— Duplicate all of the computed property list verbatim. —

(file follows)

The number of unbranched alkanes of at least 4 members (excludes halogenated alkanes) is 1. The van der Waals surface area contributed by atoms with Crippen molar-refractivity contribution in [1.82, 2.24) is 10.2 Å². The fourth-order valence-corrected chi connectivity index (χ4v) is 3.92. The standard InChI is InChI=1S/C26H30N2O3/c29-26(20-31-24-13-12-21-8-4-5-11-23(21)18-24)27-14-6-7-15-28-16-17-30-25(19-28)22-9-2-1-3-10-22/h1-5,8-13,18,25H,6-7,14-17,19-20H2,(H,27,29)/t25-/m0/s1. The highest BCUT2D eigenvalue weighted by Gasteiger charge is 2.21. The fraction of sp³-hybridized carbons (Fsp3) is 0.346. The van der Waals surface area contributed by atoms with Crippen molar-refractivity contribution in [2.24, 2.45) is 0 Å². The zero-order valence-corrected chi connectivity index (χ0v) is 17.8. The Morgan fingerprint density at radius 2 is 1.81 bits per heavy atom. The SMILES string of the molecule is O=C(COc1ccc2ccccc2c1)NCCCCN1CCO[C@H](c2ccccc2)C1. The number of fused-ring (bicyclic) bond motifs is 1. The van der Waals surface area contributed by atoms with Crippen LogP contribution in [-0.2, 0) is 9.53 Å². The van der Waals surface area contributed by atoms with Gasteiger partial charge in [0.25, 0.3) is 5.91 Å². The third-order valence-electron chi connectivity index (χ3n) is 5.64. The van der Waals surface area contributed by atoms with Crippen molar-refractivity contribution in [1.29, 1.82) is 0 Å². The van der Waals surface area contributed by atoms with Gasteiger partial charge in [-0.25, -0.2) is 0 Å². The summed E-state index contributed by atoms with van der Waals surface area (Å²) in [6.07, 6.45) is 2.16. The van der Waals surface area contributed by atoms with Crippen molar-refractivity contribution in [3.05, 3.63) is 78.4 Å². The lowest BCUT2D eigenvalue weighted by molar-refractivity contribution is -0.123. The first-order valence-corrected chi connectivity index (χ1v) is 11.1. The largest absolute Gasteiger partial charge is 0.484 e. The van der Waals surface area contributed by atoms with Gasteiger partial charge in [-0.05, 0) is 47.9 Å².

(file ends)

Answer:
The number of unbranched alkanes of at least 4 members (excludes halogenated alkanes) is 1. The van der Waals surface area contributed by atoms with Crippen molar-refractivity contribution in [1.82, 2.24) is 10.2 Å². The fourth-order valence-corrected chi connectivity index (χ4v) is 3.92. The standard InChI is InChI=1S/C26H30N2O3/c29-26(20-31-24-13-12-21-8-4-5-11-23(21)18-24)27-14-6-7-15-28-16-17-30-25(19-28)22-9-2-1-3-10-22/h1-5,8-13,18,25H,6-7,14-17,19-20H2,(H,27,29)/t25-/m0/s1. The highest BCUT2D eigenvalue weighted by Gasteiger charge is 2.21. The fraction of sp³-hybridized carbons (Fsp3) is 0.346. The van der Waals surface area contributed by atoms with Crippen molar-refractivity contribution in [2.24, 2.45) is 0 Å². The zero-order valence-corrected chi connectivity index (χ0v) is 17.8. The Morgan fingerprint density at radius 2 is 1.81 bits per heavy atom. The SMILES string of the molecule is O=C(COc1ccc2ccccc2c1)NCCCCN1CCO[C@H](c2ccccc2)C1. The number of fused-ring (bicyclic) bond motifs is 1. The van der Waals surface area contributed by atoms with Crippen LogP contribution in [-0.2, 0) is 9.53 Å². The van der Waals surface area contributed by atoms with Gasteiger partial charge in [0.25, 0.3) is 5.91 Å². The third-order valence-electron chi connectivity index (χ3n) is 5.64. The van der Waals surface area contributed by atoms with Crippen molar-refractivity contribution in [1.29, 1.82) is 0 Å². The van der Waals surface area contributed by atoms with Gasteiger partial charge in [-0.25, -0.2) is 0 Å². The summed E-state index contributed by atoms with van der Waals surface area (Å²) in [6.07, 6.45) is 2.16. The van der Waals surface area contributed by atoms with Crippen molar-refractivity contribution in [3.05, 3.63) is 78.4 Å². The lowest BCUT2D eigenvalue weighted by molar-refractivity contribution is -0.123. The first-order valence-corrected chi connectivity index (χ1v) is 11.1. The largest absolute Gasteiger partial charge is 0.484 e. The van der Waals surface area contributed by atoms with Gasteiger partial charge in [-0.05, 0) is 47.9 Å².